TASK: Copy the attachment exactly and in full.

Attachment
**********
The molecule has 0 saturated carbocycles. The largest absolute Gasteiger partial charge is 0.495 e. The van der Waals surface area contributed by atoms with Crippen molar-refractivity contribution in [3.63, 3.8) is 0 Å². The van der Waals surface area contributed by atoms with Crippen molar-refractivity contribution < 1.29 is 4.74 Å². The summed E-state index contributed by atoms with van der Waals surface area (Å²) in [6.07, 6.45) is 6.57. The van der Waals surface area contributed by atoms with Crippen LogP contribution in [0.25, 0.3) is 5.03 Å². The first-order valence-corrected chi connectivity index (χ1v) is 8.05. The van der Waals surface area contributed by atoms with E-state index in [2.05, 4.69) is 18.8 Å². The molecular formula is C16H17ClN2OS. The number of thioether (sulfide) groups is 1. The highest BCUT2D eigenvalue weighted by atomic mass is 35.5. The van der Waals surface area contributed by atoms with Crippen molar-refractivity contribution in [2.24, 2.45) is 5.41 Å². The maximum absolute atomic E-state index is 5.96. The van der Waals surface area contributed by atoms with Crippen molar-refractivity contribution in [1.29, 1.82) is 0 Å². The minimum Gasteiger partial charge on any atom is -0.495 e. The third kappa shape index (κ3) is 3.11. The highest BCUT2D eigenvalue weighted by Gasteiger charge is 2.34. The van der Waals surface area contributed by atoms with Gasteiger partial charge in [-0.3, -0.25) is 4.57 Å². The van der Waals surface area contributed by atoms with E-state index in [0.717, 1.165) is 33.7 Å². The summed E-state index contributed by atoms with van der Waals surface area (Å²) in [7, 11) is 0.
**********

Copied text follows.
The molecule has 0 saturated carbocycles. The largest absolute Gasteiger partial charge is 0.495 e. The van der Waals surface area contributed by atoms with Crippen molar-refractivity contribution in [3.63, 3.8) is 0 Å². The van der Waals surface area contributed by atoms with Crippen molar-refractivity contribution < 1.29 is 4.74 Å². The summed E-state index contributed by atoms with van der Waals surface area (Å²) in [6.07, 6.45) is 6.57. The van der Waals surface area contributed by atoms with Crippen LogP contribution in [0.25, 0.3) is 5.03 Å². The first-order valence-corrected chi connectivity index (χ1v) is 8.05. The van der Waals surface area contributed by atoms with E-state index in [2.05, 4.69) is 18.8 Å². The molecular formula is C16H17ClN2OS. The number of thioether (sulfide) groups is 1. The highest BCUT2D eigenvalue weighted by atomic mass is 35.5. The van der Waals surface area contributed by atoms with Crippen molar-refractivity contribution in [2.24, 2.45) is 5.41 Å². The maximum absolute atomic E-state index is 5.96. The van der Waals surface area contributed by atoms with Crippen molar-refractivity contribution in [1.29, 1.82) is 0 Å². The minimum Gasteiger partial charge on any atom is -0.495 e. The third kappa shape index (κ3) is 3.11. The highest BCUT2D eigenvalue weighted by Gasteiger charge is 2.34. The van der Waals surface area contributed by atoms with Gasteiger partial charge in [-0.3, -0.25) is 4.57 Å². The van der Waals surface area contributed by atoms with E-state index in [0.717, 1.165) is 33.7 Å². The summed E-state index contributed by atoms with van der Waals surface area (Å²) in [7, 11) is 0.